Twenty children from Uganda, ages eight to 18, tour the country to raise awareness and funds
regarding the plight of AIDs.
By Diana Funaro/Special to The Malibu Times
From the White House to the “Late Show With David Letterman” to Pepperdine University on March 10, The Children of Uganda, who are AIDS orphans, perform rousing concerts of centuries-old songs and dances as a fundraiser to help other orphans, provide scholarships to U.S. colleges and raise awareness about this devastating disease. This East African troupe has performed in more than 20 states since they first began touring biennially in 1994.
“We are presently touring with 20 children, ranging in age from eight to 18,” said Alexis Hefley, president and director of the Uganda Children’s Charity Foundation (UCCF), calling from their tour bus as it traversed the hills from Ohio to St. Paul on their latest cross-country “Tour of Light 2004.”
“We’re also traveling with about 20 drums, all cultural instruments-as well as handmade harps and xylophones,” Hefley said. “This is one of the most authentic performances you’ll see. Everything is real, even us.”
She said the troupe began this three-month tour Jan. 7 in New York State and will close April 12 on the other side of the continent in the state of Washington.
Hefley, originally from Texas, has devoted her life since 1994 to aiding these orphans and promoting their cause worldwide. She first visited Uganda in 1993 at the request of Janet Museveni, the country’s First Lady, and wound up living and working with AIDS orphans in Kampala, Uganda for more than a year-and-a-half.
At that time she became aware of the extent of the AIDS/HIV crisis, with 1.7 million AIDS orphans who have lost one or both parents, and the need for humanitarian assistance. AIDS is now the main cause of death in Uganda, killing hundreds per day.
In an effort to reverse this devastation, the government has implemented innovative policies and programs, which has reduced HIV infection rates from 30 percent of the population in 1993 to 5 percent in 2002. But access to anti-retroviral drugs is needed to reverse the near-certain mortality rate of HIV/ AIDS victims.
Hefley organized the first tour of the Children of Uganda dance troupe in 1994, and then in 1995 founded the Uganda Children’s Charity Foundation, which provides material and scholarship support to these orphaned children.
She explained that the Children of Uganda come from two orphanages outside of Kampala, Uganda where their artistic director, Frank Katoola, first began teaching them indigenous songs and dances as a way of carrying on their cultural heritage. Eventually, the director chose a smaller group to perform locally on holidays and weekends and then narrowed the group down to 20 children who tour internationally.
Also on the tour bus was Peter Kasoole, assistant artistic director, whose parents died of AIDS more than a decade ago. “Ten years ago I was one of the original members of the group and came on two tours, and then in ’96 I was given a scholarship and am currently studying music technology at Santa Fe College,” Kasoole said. He mentioned that he is taking this current semester off to join the group across the country and will be appearing on the program as the master of ceremonies.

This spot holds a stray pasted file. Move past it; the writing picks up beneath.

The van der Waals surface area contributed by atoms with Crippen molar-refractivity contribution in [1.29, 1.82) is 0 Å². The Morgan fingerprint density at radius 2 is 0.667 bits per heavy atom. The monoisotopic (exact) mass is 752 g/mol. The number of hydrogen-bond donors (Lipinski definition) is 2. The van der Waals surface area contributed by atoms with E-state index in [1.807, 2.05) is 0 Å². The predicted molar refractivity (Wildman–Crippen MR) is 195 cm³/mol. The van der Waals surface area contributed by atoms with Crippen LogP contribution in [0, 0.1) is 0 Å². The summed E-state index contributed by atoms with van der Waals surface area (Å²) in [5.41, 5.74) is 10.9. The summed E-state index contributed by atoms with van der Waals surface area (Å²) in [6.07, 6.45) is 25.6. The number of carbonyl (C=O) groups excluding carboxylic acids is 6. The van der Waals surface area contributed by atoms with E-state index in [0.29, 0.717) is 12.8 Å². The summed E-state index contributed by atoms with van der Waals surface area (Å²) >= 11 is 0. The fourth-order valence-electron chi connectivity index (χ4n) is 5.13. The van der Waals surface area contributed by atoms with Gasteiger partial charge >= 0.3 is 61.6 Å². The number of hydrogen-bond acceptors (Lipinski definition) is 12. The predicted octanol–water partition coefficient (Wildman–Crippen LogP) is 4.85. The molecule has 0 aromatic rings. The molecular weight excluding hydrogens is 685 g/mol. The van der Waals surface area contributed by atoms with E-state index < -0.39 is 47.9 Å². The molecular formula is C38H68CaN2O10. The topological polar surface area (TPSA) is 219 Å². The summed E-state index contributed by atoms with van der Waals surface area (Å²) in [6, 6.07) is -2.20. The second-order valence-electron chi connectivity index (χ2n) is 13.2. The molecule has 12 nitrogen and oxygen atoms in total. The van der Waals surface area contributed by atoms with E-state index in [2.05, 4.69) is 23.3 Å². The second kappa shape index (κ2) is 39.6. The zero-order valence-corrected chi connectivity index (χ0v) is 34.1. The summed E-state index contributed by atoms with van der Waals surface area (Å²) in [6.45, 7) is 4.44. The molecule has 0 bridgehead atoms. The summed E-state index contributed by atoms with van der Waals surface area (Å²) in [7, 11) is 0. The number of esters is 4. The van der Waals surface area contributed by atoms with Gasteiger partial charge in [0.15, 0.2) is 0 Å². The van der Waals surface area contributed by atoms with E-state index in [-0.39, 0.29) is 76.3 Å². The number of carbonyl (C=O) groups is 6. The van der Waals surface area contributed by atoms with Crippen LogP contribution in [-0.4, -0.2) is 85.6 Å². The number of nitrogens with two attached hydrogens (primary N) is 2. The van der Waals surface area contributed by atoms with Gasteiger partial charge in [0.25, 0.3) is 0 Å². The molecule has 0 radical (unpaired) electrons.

The first scholarship student to graduate is Jane Kembabazi, from Pepperdine University in Spring 2003, with a degree in international studies. She then received a graduate scholarship to The Fletcher School of Law and Diplomacy at Tufts University in Boston, majoring in international relations with a focus on international negotiation and conflict resolution. Kembabazi, who graduated with honors, received the largest scholarship ever awarded a graduate student in the history of Tufts, and the goal is that she will return with skills to benefit her community.
“Pepperdine has been amazingly supportive to us and very open to diversity, and brought Jane on board,” Hefley said. “Part of that is why they’ve been so open to bring the Children of Uganda to perform at the university this year.”
The children’s homeland is a subtropical rainforest known for its strikingly lush landscapes, including scenic lakes and mountainous terrain, and was called “The Pearl of Africa” by Winston Churchill. The country is culturally diverse with the main language being English since the British occupied it until 1962.
The citizens have survived a bloody civil war under the notorious Idi Amin, followed by Milton Obote. Under the present leadership of Yoweri Museveni, president since 1986, the country has made considerable progress in education and rebuilding, but Uganda still has the highest proportion of AIDS orphans in the world.
It is hoped that this 2004 tour, with performances at universities, performing art centers, and churches, will reach its fundraising goal of $1 million, which would go to support 1,000 orphans and their communities with such basics as medicine, food, shelter and education. In 2003, the troupe was able to raise $670,000.
Music is generally considered an international language, and this joyous and celebratory concert offers a cultural link from Uganda’s ancient past to present-day U.S. audiences, and is an inspiring example of how to turn adversity into artistic expression.
The Tour of Light 2004 performs Wednesday at 8 p.m. at the Smothers Theatre at Pepperdine University, 2455 Pacific Coast Highway. Tickets: $35. For more information or to buy tickets call 310.506.4522 or TicketMaster at 213.365.3500; or visit online at www.pepperdine.edu /cfa or www.uccf.org